Taiwan's President Tsai Ing-wen arrived in Guatemala Friday on a visit to shore up ties with dwindling allies following a trip to the United States that angered China.

Tsai's visit to Guatemala and its Central American neighbor Belize comes after Honduras became the latest country to cut diplomatic ties with Taipei in favor of Beijing.

The president had stopped in New York on the way, and has announced plans to meet US House Speaker Kevin McCarthy in California on her return leg.

Washington has said there is no reason for China to "overreact" to the "normal, uneventful" trip, but Beijing warned the United States was "playing with fire."

Tsai arrived in Guatemala on Friday afternoon, where she was received with military honors and met by Foreign Minister Mario Bucaro.

She held a brief meeting with Guatemalan President Alejandro Giammattei, whose government has declared Taiwan "the only and true China," before the two staged a joint press conference reaffirming their bond.

"The ties between Guatemala and Taiwan are unbreakable," Giammattei said.

"We promote resolving disputes by dialogue and negotiation, and work together to satisfy people's desire for freedom, prosperity, development, and territorial integrity," he added.

"For Guatemala, this visit is very significant to renew and reaffirm the full support to the government of Taiwan, reiterating the recognition of Taiwan as an independent nation and as the only true China," Giammattei said.

Tsai called Guatemala "a solid diplomatic ally of Taiwan" in a speech.

"In recent years we have continued to consolidate our cooperation in the areas of health, economy, trade and basic infrastructure," she said.

She also thanked Giammattei for his support last year when China was carrying out military maneuvers against the island.

On Saturday Tsai will visit the majestic Mayan ruins of Tikal in the north of the country, and on Sunday she will head to the new Chimaltenango hospital in the west, built with a $22 million donation from Taipei.

Then she will travel to Belize, where she is scheduled to meet Prime Minister John Briceno on Monday before departing the next day.

On her way back to Taiwan, Tsai plans to stop in Los Angeles, where McCarthy has said he will meet her.

- Dwindling recognition -

Honduras, a neighbor of Guatemala, cut diplomatic ties with Taiwan in March and recognized China.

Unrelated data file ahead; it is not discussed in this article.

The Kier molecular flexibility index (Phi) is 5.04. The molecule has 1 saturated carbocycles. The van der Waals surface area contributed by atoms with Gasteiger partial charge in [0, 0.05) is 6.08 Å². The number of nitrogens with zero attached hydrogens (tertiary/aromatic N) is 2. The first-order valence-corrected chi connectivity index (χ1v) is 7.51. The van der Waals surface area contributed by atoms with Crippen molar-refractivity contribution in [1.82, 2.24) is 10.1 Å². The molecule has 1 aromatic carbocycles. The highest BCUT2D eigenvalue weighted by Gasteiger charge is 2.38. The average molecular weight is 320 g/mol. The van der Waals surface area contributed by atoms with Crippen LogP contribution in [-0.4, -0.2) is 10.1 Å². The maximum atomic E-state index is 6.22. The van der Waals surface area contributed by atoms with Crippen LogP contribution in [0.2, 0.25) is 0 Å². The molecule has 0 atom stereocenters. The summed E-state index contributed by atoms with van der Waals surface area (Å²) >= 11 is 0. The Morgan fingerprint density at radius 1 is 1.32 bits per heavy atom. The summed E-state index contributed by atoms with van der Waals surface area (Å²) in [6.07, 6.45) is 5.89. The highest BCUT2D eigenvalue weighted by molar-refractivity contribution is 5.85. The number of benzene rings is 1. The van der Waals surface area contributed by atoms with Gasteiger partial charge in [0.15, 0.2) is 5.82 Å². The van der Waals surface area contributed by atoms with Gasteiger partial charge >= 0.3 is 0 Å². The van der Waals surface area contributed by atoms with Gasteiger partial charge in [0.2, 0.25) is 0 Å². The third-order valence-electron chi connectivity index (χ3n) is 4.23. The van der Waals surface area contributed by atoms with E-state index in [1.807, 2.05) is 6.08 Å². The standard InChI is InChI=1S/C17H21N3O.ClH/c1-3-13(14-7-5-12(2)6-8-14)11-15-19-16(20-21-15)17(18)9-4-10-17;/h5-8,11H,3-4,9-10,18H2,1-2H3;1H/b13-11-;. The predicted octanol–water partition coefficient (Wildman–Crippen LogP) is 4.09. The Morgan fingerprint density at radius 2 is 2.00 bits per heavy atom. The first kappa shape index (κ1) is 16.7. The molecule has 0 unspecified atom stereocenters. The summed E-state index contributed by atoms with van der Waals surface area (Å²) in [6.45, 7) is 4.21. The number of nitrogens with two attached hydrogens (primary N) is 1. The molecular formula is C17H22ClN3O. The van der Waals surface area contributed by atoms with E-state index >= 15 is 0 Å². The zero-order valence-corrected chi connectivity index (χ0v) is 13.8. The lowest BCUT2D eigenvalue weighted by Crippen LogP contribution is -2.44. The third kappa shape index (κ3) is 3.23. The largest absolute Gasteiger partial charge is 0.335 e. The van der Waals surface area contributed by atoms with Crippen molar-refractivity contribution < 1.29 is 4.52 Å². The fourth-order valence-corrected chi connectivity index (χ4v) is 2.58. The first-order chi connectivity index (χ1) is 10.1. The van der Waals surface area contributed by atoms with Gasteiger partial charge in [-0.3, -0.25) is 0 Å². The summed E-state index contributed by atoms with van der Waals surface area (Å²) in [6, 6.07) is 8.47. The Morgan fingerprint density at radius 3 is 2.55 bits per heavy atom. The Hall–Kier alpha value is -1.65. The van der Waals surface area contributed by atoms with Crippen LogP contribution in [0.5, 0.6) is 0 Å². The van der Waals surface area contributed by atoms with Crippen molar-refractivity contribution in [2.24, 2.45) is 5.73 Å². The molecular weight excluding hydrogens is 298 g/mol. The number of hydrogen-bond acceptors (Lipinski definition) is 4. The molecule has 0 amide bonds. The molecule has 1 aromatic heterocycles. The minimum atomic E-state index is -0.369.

The switch reduced the number of countries that diplomatically recognize Taiwan to 13.

Paraguay could follow next, with presidential elections due in April and opposition candidate Efrain Alegre having vowed to reevaluate ties with Taiwan.

That would leave only Guatemala, Belize, Haiti, the Holy See, Eswatini and seven small Caribbean and Pacific island nations diplomatically allied to Taiwan.

China considers the self-ruled, democratic island as part of its territory to be retaken one day.

Under its "One China" policy, it does not allow countries to officially recognize both Beijing and Taipei.

Latin America has been a key diplomatic battleground since Taiwan and China separated in 1949, following a civil war when the communists seized power in China while the nationalists retreated to Taiwan.

Nicaragua shifted allegiance to Beijing in 2021, El Salvador in 2018, Panama in 2017 and Costa Rica in 2007.

The United States has no formal diplomatic ties with Taiwan, but maintains "a robust unofficial relationship", according to the State Department.

It is Taiwan's most significant ally and largest weapons supplier, despite having switched recognition to Beijing in 1979.

After Honduras' move, US Secretary of State Antony Blinken said Washington offered its "support to people on Taiwan" but also stood by its "One China" policy.

"Countries have to make their own sovereign decisions about their foreign policies," he said. "We leave that to them."